Goodreads summary: 
Every year, the people of the Protectorate leave a baby as an offering to the witch who lives in the forest. They hope this sacrifice will keep her from terrorizing their town. But the witch in the forest, Xan, is kind and gentle. She shares her home with a wise Swamp Monster named Glerk and a Perfectly Tiny Dragon, Fyrian. Xan rescues the abandoned children and deliver them to welcoming families on the other side of the forest, nourishing the babies with starlight on the journey.

One year, Xan accidentally feeds a baby moonlight instead of starlight, filling the ordinary child with extraordinary magic. Xan decides she must raise this enmagicked girl, whom she calls Luna, as her own. To keep young Luna safe from her own unwieldy power, Xan locks her magic deep inside her. When Luna approaches her thirteenth birthday, her magic begins to emerge on schedule–but Xan is far away. Meanwhile, a young man from the Protectorate is determined to free his people by killing the witch. Soon, it is up to Luna to protect those who have protected her–even if it means the end of the loving, safe world she’s always known.

The acclaimed author of The Witch’s Boy has created another epic coming-of-age fairy tale destined to become a modern classic.

Enrique’s Journey: The True Story of a Boy Determined to Reunite with His Mother by Sonia Nazario
 
This is a tough book to read, not because it has difficult words or anything, but because it’s a tough topic.  It’s especially important right now with the anti-immigrant feelings and ideas being spoken in our country currently.  What would you do in Enrique’s situation? What would you do in Enrique’s mother’s situation.  This is the young reader’s version of the adult version Nazario wrote after hearing about Enrique’s story and then taking his journey herself.  You won’t be disappointed, and you might have a better understanding of what propels young and old to come to the United States.
Goodreads summary:
 
 An astonishing story that puts a human face on the ongoing debate about immigration reform in the United States, now updated with a new Epilogue and Afterword, photos of Enrique and his family, an author interview, and more—the definitive edition of a classic of contemporary America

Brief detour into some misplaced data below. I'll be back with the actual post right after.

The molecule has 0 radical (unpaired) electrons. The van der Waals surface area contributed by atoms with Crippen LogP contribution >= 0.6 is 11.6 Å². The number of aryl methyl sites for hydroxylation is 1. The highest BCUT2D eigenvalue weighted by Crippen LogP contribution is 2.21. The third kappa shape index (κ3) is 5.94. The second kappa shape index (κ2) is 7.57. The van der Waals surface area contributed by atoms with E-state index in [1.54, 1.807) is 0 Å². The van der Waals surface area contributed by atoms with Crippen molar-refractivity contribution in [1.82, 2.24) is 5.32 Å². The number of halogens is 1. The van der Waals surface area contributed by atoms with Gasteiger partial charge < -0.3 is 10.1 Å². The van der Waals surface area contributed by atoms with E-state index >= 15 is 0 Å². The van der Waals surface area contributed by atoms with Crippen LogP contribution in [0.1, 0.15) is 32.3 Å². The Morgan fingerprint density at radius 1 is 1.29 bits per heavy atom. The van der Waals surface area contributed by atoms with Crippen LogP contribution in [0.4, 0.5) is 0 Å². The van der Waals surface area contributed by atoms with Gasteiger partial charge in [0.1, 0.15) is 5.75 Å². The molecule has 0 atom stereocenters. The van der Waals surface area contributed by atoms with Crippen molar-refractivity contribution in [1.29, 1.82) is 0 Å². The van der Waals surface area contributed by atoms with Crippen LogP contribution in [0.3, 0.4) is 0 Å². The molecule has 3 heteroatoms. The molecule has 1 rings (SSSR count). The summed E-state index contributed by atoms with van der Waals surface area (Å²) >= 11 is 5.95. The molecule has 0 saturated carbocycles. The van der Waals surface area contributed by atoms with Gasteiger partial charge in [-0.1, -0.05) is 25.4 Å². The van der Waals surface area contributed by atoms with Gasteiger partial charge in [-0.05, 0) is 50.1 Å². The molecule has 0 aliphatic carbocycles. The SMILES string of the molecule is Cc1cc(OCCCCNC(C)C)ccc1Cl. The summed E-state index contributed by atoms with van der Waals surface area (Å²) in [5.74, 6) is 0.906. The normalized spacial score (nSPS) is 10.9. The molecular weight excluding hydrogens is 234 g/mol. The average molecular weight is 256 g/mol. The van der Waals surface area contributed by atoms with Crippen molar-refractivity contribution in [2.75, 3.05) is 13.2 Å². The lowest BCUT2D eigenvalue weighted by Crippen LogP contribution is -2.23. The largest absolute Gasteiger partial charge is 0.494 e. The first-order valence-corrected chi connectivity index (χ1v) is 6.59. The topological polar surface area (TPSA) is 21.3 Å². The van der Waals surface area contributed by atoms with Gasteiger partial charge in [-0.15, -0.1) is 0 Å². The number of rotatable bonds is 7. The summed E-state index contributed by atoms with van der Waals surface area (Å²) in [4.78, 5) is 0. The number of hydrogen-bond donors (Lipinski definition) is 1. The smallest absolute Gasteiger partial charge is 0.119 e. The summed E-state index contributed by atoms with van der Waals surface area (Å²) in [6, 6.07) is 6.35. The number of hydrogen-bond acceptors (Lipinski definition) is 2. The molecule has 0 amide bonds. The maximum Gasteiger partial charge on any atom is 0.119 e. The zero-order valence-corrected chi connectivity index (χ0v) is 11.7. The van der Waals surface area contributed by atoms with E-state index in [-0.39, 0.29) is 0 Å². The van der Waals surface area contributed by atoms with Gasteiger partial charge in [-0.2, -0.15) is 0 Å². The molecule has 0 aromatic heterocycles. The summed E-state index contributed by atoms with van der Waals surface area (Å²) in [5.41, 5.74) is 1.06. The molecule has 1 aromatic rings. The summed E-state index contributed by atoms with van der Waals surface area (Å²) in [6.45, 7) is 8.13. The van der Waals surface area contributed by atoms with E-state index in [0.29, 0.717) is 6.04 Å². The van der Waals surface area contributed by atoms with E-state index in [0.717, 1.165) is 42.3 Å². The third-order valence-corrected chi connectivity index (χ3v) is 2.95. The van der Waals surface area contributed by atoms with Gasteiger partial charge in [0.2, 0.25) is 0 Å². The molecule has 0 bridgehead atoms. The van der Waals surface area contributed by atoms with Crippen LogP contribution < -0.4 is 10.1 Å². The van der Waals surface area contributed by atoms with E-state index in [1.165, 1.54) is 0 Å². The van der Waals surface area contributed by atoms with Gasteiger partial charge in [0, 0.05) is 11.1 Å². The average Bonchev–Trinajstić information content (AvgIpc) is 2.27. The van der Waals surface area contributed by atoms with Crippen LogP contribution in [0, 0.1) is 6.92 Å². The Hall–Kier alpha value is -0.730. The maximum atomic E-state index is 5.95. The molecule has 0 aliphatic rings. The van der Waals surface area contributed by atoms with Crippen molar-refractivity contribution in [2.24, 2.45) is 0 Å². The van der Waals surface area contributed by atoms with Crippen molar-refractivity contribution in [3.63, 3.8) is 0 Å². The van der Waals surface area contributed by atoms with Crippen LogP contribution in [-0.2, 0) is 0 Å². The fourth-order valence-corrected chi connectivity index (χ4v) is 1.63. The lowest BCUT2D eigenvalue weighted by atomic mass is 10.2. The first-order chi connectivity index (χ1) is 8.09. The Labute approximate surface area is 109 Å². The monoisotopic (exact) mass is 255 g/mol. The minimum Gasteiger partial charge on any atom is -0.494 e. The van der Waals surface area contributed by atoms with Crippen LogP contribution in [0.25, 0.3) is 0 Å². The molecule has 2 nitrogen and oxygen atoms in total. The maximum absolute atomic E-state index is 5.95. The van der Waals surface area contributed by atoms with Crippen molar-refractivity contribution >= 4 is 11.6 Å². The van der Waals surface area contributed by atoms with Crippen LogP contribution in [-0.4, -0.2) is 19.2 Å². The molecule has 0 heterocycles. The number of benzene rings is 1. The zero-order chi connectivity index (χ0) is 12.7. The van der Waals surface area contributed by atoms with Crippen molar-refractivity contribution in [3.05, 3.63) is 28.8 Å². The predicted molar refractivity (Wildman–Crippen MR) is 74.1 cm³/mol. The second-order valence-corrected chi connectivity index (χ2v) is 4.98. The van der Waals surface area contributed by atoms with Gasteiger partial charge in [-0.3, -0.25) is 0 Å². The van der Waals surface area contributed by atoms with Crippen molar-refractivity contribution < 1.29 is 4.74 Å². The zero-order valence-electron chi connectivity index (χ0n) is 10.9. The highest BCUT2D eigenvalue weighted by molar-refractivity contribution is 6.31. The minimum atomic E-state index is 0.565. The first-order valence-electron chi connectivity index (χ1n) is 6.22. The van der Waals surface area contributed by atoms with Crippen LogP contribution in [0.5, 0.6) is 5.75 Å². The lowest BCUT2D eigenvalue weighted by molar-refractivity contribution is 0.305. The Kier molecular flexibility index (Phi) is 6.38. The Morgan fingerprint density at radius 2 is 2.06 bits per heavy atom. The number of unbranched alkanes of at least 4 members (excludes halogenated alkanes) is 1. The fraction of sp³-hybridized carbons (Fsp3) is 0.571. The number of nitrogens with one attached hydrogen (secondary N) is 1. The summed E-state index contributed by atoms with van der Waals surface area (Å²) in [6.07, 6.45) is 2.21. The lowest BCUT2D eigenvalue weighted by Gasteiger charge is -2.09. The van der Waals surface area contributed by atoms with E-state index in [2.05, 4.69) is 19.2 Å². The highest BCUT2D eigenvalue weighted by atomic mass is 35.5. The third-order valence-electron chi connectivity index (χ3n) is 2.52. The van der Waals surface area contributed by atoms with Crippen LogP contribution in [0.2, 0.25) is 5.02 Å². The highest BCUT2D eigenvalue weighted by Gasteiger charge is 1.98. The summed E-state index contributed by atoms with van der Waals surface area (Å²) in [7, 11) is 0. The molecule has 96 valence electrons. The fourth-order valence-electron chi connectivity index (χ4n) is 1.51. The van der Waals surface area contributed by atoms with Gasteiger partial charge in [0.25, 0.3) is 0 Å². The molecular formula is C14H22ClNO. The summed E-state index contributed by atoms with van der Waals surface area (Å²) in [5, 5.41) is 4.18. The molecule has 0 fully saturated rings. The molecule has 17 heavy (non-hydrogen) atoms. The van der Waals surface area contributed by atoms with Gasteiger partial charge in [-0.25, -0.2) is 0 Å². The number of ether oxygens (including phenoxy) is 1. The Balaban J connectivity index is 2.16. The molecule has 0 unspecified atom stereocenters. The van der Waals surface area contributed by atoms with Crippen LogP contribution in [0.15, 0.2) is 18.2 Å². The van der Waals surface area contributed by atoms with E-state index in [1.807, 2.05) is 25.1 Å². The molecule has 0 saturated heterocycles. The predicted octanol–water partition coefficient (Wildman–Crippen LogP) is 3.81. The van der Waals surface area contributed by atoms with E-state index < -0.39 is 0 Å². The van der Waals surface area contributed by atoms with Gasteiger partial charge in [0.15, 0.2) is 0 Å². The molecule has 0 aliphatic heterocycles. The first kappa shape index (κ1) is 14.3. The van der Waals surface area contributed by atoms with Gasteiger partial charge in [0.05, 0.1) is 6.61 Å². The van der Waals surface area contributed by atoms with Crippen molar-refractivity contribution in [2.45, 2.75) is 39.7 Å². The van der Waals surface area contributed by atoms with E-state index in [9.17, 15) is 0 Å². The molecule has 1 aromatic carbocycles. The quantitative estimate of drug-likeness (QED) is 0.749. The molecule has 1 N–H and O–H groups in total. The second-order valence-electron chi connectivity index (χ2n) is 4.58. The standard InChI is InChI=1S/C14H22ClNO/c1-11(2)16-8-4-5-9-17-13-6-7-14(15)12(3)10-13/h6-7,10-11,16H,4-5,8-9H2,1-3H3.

Based on the Los Angeles Times newspaper series that won two Pulitzer Prizes, one for feature writing and another for feature photography, this page-turner about the power of family is a popular text in classrooms and a touchstone for communities across the country to engage in meaningful discussions about this essential American subject.

Enrique’s Journey recounts the unforgettable quest of a Honduran boy looking for his mother, eleven years after she is forced to leave her starving family to find work in the United States. Braving unimaginable peril, often clinging to the sides and tops of freight trains, Enrique travels through hostile worlds full of thugs, bandits, and corrupt cops. But he pushes forward, relying on his wit, courage, hope, and the kindness of strangers. As Isabel Allende writes: “This is a twenty-first-century Odyssey. If you are going to read only one nonfiction book this year, it has to be this one.”

First They Killed My Father: A Daughter of Cambodia Remembers by Loung Ung
 
There is no easy way to get around this.  This book is heartbreaking.  I knew a little about the war and genocide in Cambodia during the 1970s but not much. Ung’s personal story of destruction and then hope makes this a must-read for everyone. Warning: It can be graphic at times, but I truly believe that is important in understanding what Loung Ung and her family experienced. It breaks my heart that this time in world history is barely mentioned in American schools.
 
Goodreads summary (which doesn’t do the book justice): 
Chronicles the brutality of the Khmer Rouge in Cambodia, from the author’s forced ”evacuation” of Phnom Penh in 1975 to her family’s subsequent movements from town to town and eventual separation.

You can learn more about great books for middle school students and connect with Alison Sirovy here.

After School Programming-Girls on the Run

 

At North View Middle School we believe that our students education does not end when the school bell rings. Because of this belief we offer a number of after school activities for our students to participate in. Today I would like to highlight our Girls on the Run  program. The program is accessible to all girls regardless of athletic ability or fitness level and considers the range of ages and varied experiences of middle schoolers. Activities include strength and conditioning training and the season culminates with the “Girls on the Run 5k”. This celebratory event was held this past weekend on June 3rd and underscores the confidence, competence, connection, character and caring they’ve been developing in the program.